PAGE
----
Hyperloop Technologies has been hit with a lawsuit by its co-founder over claims he was wrongfully terminated and his character defamed.
Hyperloop Technologies co-founder and CTO Brogan BamBrogan, along with other former employees, sued the company for wrongful termination, alleging, among other things, that they were forced out for speaking to investors about cultural issues within the futuristic firm. They also claim they were forced by venture capitalists Shervin Pishevar and Joe Lonsdale to enter into contracts that weren't in the best interests of the company.
As the Los Angeles Times reports, the suit was filed on Tuesday in the Superior Court of California. It includes scathing descriptions of Pishevar's alleged activities while BamBrogan was at the company and even includes an image of what the plaintiffs say, is "Pishevar approaching Plaintiff BamBrogan's desk with with a noose coiled in his left hand."
"The message was clear, and made even more so later that day, when Hyperloop One presented its final offer in response to the group of eleven employees' letter: no core changes would be made, and three heads would roll: Plaintiffs Pendergast and Mulholland would be fired, and BamBrogan would be demoted and forced to take a leave of absence (and would not be terminated outright only if he promised to 'behave')," the lawsuit reads. "If the group of eleven accepted the proposal, then Defendants promised not to 'pursue them to the ends of the earth,' threatening economic and legal warfare by millionaires with extensive networks."
Hyperloop Technologies took on Tesla CEO Elon Musk's challenge to build a super-fast transportation system. According to the lawsuit, Pishevar saw it as a business opportunity and hired BamBrogan, who previously worked at Musk's SpaceX, to lead the company and offered him 6 percent of the company's shares at the start of their relationship together. Pishevar, the lawsuit claims, had 90 percent of the shares.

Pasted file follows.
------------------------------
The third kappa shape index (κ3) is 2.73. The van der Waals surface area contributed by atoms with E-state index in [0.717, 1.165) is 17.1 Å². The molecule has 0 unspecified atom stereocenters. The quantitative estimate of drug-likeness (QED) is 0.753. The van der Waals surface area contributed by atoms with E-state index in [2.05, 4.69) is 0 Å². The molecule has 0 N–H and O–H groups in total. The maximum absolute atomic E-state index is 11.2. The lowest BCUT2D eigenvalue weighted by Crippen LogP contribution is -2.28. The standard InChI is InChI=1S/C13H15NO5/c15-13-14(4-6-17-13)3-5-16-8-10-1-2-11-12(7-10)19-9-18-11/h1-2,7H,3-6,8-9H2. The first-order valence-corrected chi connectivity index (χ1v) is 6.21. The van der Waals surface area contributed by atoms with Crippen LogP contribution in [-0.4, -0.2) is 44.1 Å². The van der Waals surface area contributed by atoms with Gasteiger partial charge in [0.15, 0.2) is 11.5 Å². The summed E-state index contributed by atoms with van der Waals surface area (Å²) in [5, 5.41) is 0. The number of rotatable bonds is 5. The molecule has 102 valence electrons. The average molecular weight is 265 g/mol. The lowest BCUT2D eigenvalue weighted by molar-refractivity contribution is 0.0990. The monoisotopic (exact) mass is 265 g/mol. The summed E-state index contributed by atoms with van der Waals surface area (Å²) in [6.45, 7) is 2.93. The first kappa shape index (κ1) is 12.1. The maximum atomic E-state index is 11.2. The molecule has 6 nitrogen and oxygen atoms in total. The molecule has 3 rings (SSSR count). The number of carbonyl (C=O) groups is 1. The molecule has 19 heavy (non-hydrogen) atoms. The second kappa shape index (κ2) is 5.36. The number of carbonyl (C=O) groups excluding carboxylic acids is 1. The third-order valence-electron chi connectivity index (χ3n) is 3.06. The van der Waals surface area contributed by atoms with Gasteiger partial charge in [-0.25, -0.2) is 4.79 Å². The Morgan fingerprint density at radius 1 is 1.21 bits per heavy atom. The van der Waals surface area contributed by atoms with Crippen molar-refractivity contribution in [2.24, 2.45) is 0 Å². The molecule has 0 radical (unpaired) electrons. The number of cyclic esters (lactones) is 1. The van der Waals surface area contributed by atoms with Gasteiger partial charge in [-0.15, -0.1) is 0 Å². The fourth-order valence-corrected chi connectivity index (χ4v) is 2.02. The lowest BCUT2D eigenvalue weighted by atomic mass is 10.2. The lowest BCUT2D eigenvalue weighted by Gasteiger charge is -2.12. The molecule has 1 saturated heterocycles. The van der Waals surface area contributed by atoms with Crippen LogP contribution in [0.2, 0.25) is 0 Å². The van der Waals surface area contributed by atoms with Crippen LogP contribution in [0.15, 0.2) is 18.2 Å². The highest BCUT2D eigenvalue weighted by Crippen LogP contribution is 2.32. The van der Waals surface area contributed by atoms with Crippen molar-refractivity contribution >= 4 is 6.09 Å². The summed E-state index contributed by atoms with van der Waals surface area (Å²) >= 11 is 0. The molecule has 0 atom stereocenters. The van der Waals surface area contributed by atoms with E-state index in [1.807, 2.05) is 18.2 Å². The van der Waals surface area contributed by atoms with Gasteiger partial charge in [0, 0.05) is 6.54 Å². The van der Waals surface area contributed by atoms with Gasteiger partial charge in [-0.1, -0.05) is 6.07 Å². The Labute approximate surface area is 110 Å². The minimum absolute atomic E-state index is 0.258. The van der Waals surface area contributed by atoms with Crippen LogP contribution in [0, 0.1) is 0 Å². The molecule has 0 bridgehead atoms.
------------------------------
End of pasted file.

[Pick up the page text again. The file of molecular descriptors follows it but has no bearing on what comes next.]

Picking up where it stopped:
But that's just the start of what, the lawsuit claims, was a difficult relationship that ultimately culminated in improper deals with other companies and the aforementioned noose episode, which allegedly occurred last month. After a meeting the next day didn't go well, BamBrogran, among others, were either fired or left the company.
BamBrogan went so far as to seek a restraining order against Pishevar, according to the Times.
Hyperloop Technologies, however, told PCMag that the suit is "unfortunate and delusional."
"These employees tried to stage a coup and failed," said Orin Snyder, a partner at the company's law firm Gibson Dunn. "They knew that the company was aware of their actions, and this lawsuit is their preemptive strike. The claims are pure nonsense and will be met with a swift and potent legal response.
"Frivolous lawsuits like this one have become all too common against start-ups that achieve breakthrough success," he continued. "It is almost a cliche. It is also a measure of Hyperloop's success. The company continues to recruit top talent, secure significant funding from global investors and accelerate toward its technology milestones. Hyperloop is on track, its board and team are united and today's bogus lawsuit will have no impact on its goal of becoming the first company to bring the Hyperloop to the world."